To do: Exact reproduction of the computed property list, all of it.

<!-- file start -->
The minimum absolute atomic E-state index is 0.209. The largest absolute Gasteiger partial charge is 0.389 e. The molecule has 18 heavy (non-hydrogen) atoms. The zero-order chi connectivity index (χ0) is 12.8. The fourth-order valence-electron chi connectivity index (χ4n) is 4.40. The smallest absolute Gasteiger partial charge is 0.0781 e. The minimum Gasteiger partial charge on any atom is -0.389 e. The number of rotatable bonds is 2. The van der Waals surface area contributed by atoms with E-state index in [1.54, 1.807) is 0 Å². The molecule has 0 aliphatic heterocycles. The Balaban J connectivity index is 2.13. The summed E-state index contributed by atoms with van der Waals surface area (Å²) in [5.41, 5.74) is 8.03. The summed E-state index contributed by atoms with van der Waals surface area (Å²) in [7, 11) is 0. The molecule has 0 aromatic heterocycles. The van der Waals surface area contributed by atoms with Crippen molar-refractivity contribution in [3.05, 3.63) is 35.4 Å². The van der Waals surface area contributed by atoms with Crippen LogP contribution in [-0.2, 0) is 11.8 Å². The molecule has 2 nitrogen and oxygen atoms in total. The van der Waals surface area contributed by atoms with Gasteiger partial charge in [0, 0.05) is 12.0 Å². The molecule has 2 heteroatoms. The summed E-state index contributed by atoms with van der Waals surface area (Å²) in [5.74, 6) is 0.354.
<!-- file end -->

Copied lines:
The minimum absolute atomic E-state index is 0.209. The largest absolute Gasteiger partial charge is 0.389 e. The molecule has 18 heavy (non-hydrogen) atoms. The zero-order chi connectivity index (χ0) is 12.8. The fourth-order valence-electron chi connectivity index (χ4n) is 4.40. The smallest absolute Gasteiger partial charge is 0.0781 e. The minimum Gasteiger partial charge on any atom is -0.389 e. The number of rotatable bonds is 2. The van der Waals surface area contributed by atoms with E-state index in [1.54, 1.807) is 0 Å². The molecule has 0 aliphatic heterocycles. The Balaban J connectivity index is 2.13. The summed E-state index contributed by atoms with van der Waals surface area (Å²) in [5.41, 5.74) is 8.03. The summed E-state index contributed by atoms with van der Waals surface area (Å²) in [7, 11) is 0. The molecule has 0 aromatic heterocycles. The van der Waals surface area contributed by atoms with Crippen molar-refractivity contribution in [3.05, 3.63) is 35.4 Å². The van der Waals surface area contributed by atoms with Crippen LogP contribution in [-0.2, 0) is 11.8 Å². The molecule has 2 nitrogen and oxygen atoms in total. The van der Waals surface area contributed by atoms with Gasteiger partial charge in [0, 0.05) is 12.0 Å². The molecule has 2 heteroatoms. The summed E-state index contributed by atoms with van der Waals surface area (Å²) in [5.74, 6) is 0.354.